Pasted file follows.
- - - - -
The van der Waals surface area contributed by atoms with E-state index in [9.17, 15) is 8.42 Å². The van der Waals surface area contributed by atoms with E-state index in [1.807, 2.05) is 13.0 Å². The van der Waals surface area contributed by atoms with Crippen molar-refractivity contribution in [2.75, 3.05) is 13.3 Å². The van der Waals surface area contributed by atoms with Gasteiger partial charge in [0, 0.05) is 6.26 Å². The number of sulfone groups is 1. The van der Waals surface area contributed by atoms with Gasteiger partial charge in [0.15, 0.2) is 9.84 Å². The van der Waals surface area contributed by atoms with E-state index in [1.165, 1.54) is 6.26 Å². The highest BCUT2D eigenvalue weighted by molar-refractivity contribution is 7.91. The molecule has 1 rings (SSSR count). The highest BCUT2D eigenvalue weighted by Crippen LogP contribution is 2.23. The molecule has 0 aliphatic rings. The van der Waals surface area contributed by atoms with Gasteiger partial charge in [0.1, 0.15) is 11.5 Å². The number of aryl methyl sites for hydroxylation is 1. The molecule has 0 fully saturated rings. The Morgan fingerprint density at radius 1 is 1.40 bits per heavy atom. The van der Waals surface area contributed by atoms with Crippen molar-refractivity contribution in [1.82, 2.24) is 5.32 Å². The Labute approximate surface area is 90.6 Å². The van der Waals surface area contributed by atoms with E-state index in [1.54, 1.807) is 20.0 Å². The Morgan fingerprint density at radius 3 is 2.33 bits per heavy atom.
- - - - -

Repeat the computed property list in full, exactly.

The van der Waals surface area contributed by atoms with E-state index in [9.17, 15) is 8.42 Å². The van der Waals surface area contributed by atoms with E-state index in [1.807, 2.05) is 13.0 Å². The van der Waals surface area contributed by atoms with Crippen molar-refractivity contribution in [2.75, 3.05) is 13.3 Å². The van der Waals surface area contributed by atoms with Gasteiger partial charge in [0, 0.05) is 6.26 Å². The number of sulfone groups is 1. The van der Waals surface area contributed by atoms with Gasteiger partial charge in [0.15, 0.2) is 9.84 Å². The van der Waals surface area contributed by atoms with E-state index in [1.165, 1.54) is 6.26 Å². The highest BCUT2D eigenvalue weighted by molar-refractivity contribution is 7.91. The molecule has 1 rings (SSSR count). The highest BCUT2D eigenvalue weighted by Crippen LogP contribution is 2.23. The molecule has 0 aliphatic rings. The van der Waals surface area contributed by atoms with Gasteiger partial charge in [0.1, 0.15) is 11.5 Å². The number of aryl methyl sites for hydroxylation is 1. The molecule has 0 fully saturated rings. The Morgan fingerprint density at radius 1 is 1.40 bits per heavy atom. The van der Waals surface area contributed by atoms with Crippen molar-refractivity contribution in [1.82, 2.24) is 5.32 Å². The Labute approximate surface area is 90.6 Å². The van der Waals surface area contributed by atoms with E-state index in [1.54, 1.807) is 20.0 Å². The Morgan fingerprint density at radius 3 is 2.33 bits per heavy atom.